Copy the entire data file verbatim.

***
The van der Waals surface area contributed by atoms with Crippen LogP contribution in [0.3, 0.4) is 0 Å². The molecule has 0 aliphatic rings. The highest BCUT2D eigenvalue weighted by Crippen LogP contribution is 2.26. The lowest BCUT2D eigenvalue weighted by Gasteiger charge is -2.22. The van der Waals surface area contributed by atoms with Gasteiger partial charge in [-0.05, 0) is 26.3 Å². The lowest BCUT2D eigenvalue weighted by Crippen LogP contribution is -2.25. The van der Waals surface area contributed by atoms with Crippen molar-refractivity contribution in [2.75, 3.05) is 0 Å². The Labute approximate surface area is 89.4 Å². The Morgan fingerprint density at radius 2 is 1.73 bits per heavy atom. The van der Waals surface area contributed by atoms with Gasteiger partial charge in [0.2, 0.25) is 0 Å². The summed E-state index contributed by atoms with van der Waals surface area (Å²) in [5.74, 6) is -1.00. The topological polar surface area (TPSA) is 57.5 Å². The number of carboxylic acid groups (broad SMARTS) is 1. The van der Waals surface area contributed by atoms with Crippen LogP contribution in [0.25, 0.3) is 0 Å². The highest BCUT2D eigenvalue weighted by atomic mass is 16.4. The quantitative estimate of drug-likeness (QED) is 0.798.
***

The van der Waals surface area contributed by atoms with Crippen LogP contribution in [0.3, 0.4) is 0 Å². The molecule has 0 aliphatic rings. The highest BCUT2D eigenvalue weighted by Crippen LogP contribution is 2.26. The lowest BCUT2D eigenvalue weighted by Gasteiger charge is -2.22. The van der Waals surface area contributed by atoms with Gasteiger partial charge in [-0.05, 0) is 26.3 Å². The lowest BCUT2D eigenvalue weighted by Crippen LogP contribution is -2.25. The van der Waals surface area contributed by atoms with Crippen molar-refractivity contribution in [2.75, 3.05) is 0 Å². The Labute approximate surface area is 89.4 Å². The Morgan fingerprint density at radius 2 is 1.73 bits per heavy atom. The van der Waals surface area contributed by atoms with Gasteiger partial charge in [0.2, 0.25) is 0 Å². The summed E-state index contributed by atoms with van der Waals surface area (Å²) in [5.74, 6) is -1.00. The topological polar surface area (TPSA) is 57.5 Å². The number of carboxylic acid groups (broad SMARTS) is 1. The van der Waals surface area contributed by atoms with Crippen LogP contribution in [0.25, 0.3) is 0 Å². The highest BCUT2D eigenvalue weighted by atomic mass is 16.4. The quantitative estimate of drug-likeness (QED) is 0.798.